Industrial burner controls

How using electronic controls can significantly reduce costs

 Energy costs in many of the industries that employ process heating are considerable. Negotiating a good fuel and electricity price can help to keep energy costs under control. But is your set up working as hard as it should be? Our industrial burner control experts examine the money saving solutions available in the UK.

Control is key

Controls for industrial burners have changed significantly in recent years; mechanical cam fuel:air ratio control has been replaced by self-checking fuel:air ratio electronic control. Oxygen trim has been added with flue gas re-circulation working to reduce emissions. Performance has been improved by increasing turn down ratios through more flexible control strategies and fan speed control, as well as by improved matching of load and demand from embedded 3 term PID systems.

Software options such as boiler lead/lag control can improve burner utilisation and communications software can greatly enhance information flow.

Most of the improvements to industrial burner controls have been introduced in the last few years. These controls can be specified on new burners or retrofitted to existing plant. It is now possible to reduce energy costs to lower emissions and to obtain trending information for management decisions. Self-checking controls with automatic logging and dial-out can release boiler house manpower for other process applications.

If you haven’t reviewed your industrial burner controls in the past five years, make 2019 the year that you take action.

Mechanical cams and linkages – is your boiler really as efficient as you think?

Consider a typical industrial boiler with mechanical cam control and let us assume that the burner has recently been serviced. At high fire, the oxygen level in the flue gas would have been set at a safe level – slightly above optimum – to allow for changes in conditions that affect combustion.

When burning oil, viscosity, calorific value and filter condition will all cause variations in combustion and when firing on gas the supply pressure and calorific value of the gas will both cause variations in combustion. The burner engineer will make allowances for any backlash in the linkages associated with the cam and will set the cam to ensure that the oxygen cannot fall too low.

After all, if the oxygen level in the flue gas is too low the risk of explosion is increased. In addition the risk of emissions containing unburnt fuel will also be increased, potentially resulting in fuel being wasted.

When oxygen is low, the flame from the burner lengthens which can cause damage to the tubes in packaged fire-tube boilers. However, if the oxygen level is set too high, there will be an increase in excess air and heat will be lost up the stack. So, the engineer sets the cam’s high fire point at a safe position above optimum and wastes heat up the stack.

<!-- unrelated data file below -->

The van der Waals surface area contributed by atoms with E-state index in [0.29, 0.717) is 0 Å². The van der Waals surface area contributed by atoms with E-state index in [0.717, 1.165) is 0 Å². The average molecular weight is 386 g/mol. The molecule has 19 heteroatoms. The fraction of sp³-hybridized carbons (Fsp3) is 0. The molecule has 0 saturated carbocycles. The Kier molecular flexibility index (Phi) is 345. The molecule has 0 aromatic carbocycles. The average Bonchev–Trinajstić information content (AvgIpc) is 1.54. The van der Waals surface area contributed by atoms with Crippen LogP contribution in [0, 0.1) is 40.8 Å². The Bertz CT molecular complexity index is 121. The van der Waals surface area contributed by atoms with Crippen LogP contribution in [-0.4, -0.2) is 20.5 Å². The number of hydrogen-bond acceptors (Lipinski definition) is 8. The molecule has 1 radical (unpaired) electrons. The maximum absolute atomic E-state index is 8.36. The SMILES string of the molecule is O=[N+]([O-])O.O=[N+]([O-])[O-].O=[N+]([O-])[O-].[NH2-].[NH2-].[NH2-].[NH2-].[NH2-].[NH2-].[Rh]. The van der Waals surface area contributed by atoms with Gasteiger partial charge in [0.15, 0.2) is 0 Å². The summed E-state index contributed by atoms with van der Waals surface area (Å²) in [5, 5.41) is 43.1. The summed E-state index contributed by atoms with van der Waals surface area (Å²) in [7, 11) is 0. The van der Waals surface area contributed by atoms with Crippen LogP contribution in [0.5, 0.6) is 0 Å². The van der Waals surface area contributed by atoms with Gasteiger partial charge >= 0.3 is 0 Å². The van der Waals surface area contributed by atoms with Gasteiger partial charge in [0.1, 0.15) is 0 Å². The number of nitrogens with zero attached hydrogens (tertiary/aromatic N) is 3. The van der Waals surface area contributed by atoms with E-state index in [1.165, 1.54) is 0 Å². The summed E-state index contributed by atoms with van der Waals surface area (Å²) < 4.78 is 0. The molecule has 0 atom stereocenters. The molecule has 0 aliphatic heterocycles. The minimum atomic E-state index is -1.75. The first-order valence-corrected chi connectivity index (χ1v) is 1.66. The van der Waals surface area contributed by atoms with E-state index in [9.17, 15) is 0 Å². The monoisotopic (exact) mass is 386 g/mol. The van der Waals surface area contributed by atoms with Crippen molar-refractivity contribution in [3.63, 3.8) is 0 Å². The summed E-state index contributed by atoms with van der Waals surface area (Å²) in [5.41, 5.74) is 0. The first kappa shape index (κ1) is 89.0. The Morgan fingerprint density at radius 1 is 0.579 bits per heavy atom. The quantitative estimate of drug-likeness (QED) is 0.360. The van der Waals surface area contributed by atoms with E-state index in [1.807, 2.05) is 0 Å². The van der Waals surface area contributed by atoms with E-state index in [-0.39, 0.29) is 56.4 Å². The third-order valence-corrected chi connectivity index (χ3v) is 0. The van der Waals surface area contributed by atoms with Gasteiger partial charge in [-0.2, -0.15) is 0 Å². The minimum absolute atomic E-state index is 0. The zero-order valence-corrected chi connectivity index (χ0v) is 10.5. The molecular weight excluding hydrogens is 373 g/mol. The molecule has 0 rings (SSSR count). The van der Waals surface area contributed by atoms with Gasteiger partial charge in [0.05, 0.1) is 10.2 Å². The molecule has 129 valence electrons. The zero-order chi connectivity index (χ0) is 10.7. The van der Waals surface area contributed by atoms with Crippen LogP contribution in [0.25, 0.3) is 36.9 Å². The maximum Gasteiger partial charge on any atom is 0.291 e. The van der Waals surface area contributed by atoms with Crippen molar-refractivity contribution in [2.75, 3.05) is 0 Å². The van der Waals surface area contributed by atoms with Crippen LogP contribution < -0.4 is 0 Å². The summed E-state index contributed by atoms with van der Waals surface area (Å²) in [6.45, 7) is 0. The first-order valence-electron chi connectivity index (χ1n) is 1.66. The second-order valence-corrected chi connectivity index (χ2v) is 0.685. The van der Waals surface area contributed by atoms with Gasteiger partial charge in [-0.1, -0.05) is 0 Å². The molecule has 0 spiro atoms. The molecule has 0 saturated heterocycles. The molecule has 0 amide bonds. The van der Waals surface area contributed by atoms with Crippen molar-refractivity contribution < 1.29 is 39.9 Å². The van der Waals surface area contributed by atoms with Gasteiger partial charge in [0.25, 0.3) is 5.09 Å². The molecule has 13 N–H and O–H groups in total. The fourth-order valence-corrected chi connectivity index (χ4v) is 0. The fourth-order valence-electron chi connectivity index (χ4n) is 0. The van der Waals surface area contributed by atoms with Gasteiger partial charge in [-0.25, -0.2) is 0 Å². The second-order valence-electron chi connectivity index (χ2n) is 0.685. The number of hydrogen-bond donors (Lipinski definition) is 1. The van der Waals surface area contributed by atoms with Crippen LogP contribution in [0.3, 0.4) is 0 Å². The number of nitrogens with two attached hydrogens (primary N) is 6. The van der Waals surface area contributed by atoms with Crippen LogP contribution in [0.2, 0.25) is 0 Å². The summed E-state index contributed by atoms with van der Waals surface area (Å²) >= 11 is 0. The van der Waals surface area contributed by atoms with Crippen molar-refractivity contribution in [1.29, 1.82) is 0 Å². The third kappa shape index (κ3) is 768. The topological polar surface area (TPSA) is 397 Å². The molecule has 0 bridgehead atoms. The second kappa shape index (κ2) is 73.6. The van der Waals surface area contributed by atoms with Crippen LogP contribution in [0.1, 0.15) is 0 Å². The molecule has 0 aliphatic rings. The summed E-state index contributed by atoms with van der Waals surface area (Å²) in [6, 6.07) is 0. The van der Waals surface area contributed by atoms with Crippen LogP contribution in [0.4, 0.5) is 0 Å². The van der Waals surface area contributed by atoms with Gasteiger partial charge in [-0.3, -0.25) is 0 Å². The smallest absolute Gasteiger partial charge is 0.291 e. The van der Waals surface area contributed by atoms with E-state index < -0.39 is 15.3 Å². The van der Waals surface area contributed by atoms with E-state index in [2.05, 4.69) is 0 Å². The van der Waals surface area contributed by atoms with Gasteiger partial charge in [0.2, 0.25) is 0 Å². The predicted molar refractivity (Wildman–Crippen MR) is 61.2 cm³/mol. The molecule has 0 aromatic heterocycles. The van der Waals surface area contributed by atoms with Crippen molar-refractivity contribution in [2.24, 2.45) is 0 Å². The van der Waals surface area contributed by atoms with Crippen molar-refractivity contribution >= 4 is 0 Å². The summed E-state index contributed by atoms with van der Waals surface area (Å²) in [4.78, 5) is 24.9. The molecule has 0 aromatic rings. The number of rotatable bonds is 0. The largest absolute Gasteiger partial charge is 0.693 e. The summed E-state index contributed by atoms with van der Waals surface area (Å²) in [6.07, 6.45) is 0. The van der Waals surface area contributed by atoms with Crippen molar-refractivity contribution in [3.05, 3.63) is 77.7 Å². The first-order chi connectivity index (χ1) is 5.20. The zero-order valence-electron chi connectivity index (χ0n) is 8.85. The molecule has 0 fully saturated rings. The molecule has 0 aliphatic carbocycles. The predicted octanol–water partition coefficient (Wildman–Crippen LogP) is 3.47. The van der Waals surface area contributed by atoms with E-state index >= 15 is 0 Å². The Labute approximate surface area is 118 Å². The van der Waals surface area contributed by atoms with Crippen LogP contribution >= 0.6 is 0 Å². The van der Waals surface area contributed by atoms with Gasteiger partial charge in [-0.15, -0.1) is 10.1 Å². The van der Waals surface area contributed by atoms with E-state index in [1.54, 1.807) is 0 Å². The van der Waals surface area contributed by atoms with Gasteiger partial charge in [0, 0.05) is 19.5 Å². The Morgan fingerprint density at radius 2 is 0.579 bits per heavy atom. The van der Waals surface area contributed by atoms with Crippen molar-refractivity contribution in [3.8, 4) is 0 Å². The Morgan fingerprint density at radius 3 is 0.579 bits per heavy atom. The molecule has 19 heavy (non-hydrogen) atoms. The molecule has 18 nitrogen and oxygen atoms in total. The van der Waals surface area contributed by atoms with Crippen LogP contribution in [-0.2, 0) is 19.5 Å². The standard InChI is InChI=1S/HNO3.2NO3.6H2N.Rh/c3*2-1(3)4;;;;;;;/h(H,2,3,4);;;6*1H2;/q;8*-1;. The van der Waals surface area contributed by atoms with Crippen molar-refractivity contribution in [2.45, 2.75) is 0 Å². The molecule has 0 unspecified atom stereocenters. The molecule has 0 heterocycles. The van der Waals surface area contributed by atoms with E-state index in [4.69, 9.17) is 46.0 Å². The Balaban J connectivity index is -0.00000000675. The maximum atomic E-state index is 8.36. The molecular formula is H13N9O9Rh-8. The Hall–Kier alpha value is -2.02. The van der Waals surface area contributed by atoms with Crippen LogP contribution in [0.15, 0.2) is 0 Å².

The burner engineer’s next aim is to achieve a maximum turn-down ratio for the burner. Turn-down is the ratio of high fire to low fire. A turndown of 7:1, for example, would mean that the low fire fuel flow would be 1/7th of the high fire fuel flow. With mechanical cam controls the ignition point determines, and is the same as, the low fire point. For essential safety reasons, each time the burner starts up the boiler is purged with ambient air which cools the boiler.

The turn-down on a gas only burner might be 7:1 but on dual fuel burners the turn down is often only 3:1, meaning that on – off cycles are more frequent. If a boiler cycles on and off every 10 minutes then the number of purge cycles per day is 6 x 24 = 144. If purge typically takes 3 minutes, then there could be 3 x 144 = 432 minutes of purge every day.

 By maximising the turn-down ratio:

  • Burner on/off cycles is minimised.
  • Heat is not taken from the vessel and wasted up the stack.
  • The boiler can more readily respond to increases in load.
  • Expansion/contraction cycling, which increases boiler downtime, is minimised.

At low fire, fuel flow is at its minimum and efficiency is less important than at high fire, so the burner engineer concentrates on acceptable combustion consistent with achieving maximum turn-down ratio and a reliable start-up. As before, he sets the oxygen level high. The other points on the cams are set to give a smooth curve between low and high fire with emphasis on achieving the best practical efficiencies at mid fire and above.

Mechanical cams and linkages have been around for so long that their limitations have been forgotten and everyone, including the plant manager, believes that they have their burners set and operating at maximum efficiency. However, it would be more accurate to say that a burner has been set to give the best possible result within the scope of the controls available.

How reviewing your electronic burner controls can reduce your energy bill

When an electronic fuel:air ratio control is retro-fitted the existing PID control, modulation motor and the cams and linkages are removed and servo motors (actuators) are fitted to air dampers and fuel valves. Likewise, when electronic control is specified on a new burner the burner arrives with its new control and its servo motors factory fitted. When using electronic burner controls, plant personnel can expect several benefits.

  •  No backlash

Linkageless burners have no backlash. On a frequently modulating burner, energy savings of up to 1% are common!

  • Increased turndown

On an electronic burner control, the low fire point can be set lower than the ignition point which means that the turn-down ratio can be increased. In addition, burner on/off cycles and their associated cold air purges also can be reduced, resulting in energy savings.

While savings from reduced on/off cycles will vary with boiler utilisation, savings of 5% have been reported on a burner that prior to conversion had an on/off frequency of approximately once every 10 minutes.

  • A second PID control